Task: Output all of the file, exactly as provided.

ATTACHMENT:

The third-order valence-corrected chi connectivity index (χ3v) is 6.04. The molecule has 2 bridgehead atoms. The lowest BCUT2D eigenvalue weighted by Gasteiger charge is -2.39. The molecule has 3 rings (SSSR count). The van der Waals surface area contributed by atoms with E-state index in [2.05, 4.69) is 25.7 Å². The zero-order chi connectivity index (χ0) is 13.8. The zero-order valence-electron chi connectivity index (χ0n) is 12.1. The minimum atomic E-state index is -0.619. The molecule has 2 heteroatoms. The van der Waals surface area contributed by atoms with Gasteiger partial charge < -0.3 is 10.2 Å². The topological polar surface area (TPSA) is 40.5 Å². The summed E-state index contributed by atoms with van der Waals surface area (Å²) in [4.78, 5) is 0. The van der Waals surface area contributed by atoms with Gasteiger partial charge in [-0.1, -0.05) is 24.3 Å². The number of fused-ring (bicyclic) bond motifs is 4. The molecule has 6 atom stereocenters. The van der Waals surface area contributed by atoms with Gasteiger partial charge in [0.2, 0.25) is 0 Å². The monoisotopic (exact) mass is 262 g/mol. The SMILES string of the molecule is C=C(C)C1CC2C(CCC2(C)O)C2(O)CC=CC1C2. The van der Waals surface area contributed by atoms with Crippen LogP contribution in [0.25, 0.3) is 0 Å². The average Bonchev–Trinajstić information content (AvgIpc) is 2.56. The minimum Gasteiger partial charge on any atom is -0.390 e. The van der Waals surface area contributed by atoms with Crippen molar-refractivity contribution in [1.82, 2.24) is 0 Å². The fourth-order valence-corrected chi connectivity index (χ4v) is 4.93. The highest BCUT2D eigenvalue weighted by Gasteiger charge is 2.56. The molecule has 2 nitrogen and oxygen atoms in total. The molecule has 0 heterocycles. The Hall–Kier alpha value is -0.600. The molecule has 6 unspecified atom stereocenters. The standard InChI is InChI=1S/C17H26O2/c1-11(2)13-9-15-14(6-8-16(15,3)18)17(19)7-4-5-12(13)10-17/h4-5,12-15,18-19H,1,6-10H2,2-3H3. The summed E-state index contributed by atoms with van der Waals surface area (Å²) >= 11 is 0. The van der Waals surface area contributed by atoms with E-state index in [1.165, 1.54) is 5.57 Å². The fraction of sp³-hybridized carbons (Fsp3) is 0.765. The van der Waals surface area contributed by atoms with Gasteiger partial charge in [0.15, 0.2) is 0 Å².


The third-order valence-corrected chi connectivity index (χ3v) is 6.04. The molecule has 2 bridgehead atoms. The lowest BCUT2D eigenvalue weighted by Gasteiger charge is -2.39. The molecule has 3 rings (SSSR count). The van der Waals surface area contributed by atoms with E-state index in [2.05, 4.69) is 25.7 Å². The zero-order chi connectivity index (χ0) is 13.8. The zero-order valence-electron chi connectivity index (χ0n) is 12.1. The minimum atomic E-state index is -0.619. The molecule has 2 heteroatoms. The van der Waals surface area contributed by atoms with Gasteiger partial charge < -0.3 is 10.2 Å². The topological polar surface area (TPSA) is 40.5 Å². The summed E-state index contributed by atoms with van der Waals surface area (Å²) in [4.78, 5) is 0. The van der Waals surface area contributed by atoms with Gasteiger partial charge in [-0.1, -0.05) is 24.3 Å². The number of fused-ring (bicyclic) bond motifs is 4. The molecule has 6 atom stereocenters. The van der Waals surface area contributed by atoms with Gasteiger partial charge in [0.2, 0.25) is 0 Å². The monoisotopic (exact) mass is 262 g/mol. The SMILES string of the molecule is C=C(C)C1CC2C(CCC2(C)O)C2(O)CC=CC1C2. The van der Waals surface area contributed by atoms with Crippen LogP contribution in [0.25, 0.3) is 0 Å². The average Bonchev–Trinajstić information content (AvgIpc) is 2.56. The minimum Gasteiger partial charge on any atom is -0.390 e. The van der Waals surface area contributed by atoms with Crippen molar-refractivity contribution in [1.82, 2.24) is 0 Å². The fourth-order valence-corrected chi connectivity index (χ4v) is 4.93. The highest BCUT2D eigenvalue weighted by Gasteiger charge is 2.56. The molecule has 2 nitrogen and oxygen atoms in total. The molecule has 0 heterocycles. The Hall–Kier alpha value is -0.600. The molecule has 6 unspecified atom stereocenters. The standard InChI is InChI=1S/C17H26O2/c1-11(2)13-9-15-14(6-8-16(15,3)18)17(19)7-4-5-12(13)10-17/h4-5,12-15,18-19H,1,6-10H2,2-3H3. The summed E-state index contributed by atoms with van der Waals surface area (Å²) >= 11 is 0. The van der Waals surface area contributed by atoms with E-state index in [1.165, 1.54) is 5.57 Å². The fraction of sp³-hybridized carbons (Fsp3) is 0.765. The van der Waals surface area contributed by atoms with Gasteiger partial charge in [0.15, 0.2) is 0 Å².